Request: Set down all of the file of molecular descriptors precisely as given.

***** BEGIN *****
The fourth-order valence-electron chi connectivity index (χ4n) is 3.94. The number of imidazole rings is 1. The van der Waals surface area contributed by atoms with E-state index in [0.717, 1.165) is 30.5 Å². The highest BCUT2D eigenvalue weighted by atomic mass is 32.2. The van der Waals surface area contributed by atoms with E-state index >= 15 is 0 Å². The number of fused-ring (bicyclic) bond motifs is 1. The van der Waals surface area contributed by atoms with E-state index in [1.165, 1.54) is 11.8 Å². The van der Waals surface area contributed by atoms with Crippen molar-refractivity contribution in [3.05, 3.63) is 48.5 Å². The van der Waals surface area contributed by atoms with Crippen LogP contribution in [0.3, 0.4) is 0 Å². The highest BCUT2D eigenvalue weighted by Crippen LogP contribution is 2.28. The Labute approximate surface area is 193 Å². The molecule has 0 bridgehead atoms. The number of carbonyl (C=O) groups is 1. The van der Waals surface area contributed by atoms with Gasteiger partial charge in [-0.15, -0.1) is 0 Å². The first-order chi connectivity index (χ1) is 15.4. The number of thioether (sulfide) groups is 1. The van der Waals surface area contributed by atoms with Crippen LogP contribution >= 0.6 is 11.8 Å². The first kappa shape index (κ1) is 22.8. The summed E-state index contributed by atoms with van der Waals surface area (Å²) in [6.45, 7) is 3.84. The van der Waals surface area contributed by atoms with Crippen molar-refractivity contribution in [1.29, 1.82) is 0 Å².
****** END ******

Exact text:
The fourth-order valence-electron chi connectivity index (χ4n) is 3.94. The number of imidazole rings is 1. The van der Waals surface area contributed by atoms with E-state index in [0.717, 1.165) is 30.5 Å². The highest BCUT2D eigenvalue weighted by atomic mass is 32.2. The van der Waals surface area contributed by atoms with E-state index >= 15 is 0 Å². The number of fused-ring (bicyclic) bond motifs is 1. The van der Waals surface area contributed by atoms with E-state index in [1.165, 1.54) is 11.8 Å². The van der Waals surface area contributed by atoms with Crippen molar-refractivity contribution in [3.05, 3.63) is 48.5 Å². The van der Waals surface area contributed by atoms with Crippen LogP contribution in [0.3, 0.4) is 0 Å². The highest BCUT2D eigenvalue weighted by Crippen LogP contribution is 2.28. The Labute approximate surface area is 193 Å². The molecule has 0 bridgehead atoms. The number of carbonyl (C=O) groups is 1. The van der Waals surface area contributed by atoms with Gasteiger partial charge in [-0.15, -0.1) is 0 Å². The first-order chi connectivity index (χ1) is 15.4. The number of thioether (sulfide) groups is 1. The van der Waals surface area contributed by atoms with Crippen LogP contribution >= 0.6 is 11.8 Å². The first kappa shape index (κ1) is 22.8. The summed E-state index contributed by atoms with van der Waals surface area (Å²) in [6.45, 7) is 3.84. The van der Waals surface area contributed by atoms with Crippen molar-refractivity contribution in [1.29, 1.82) is 0 Å².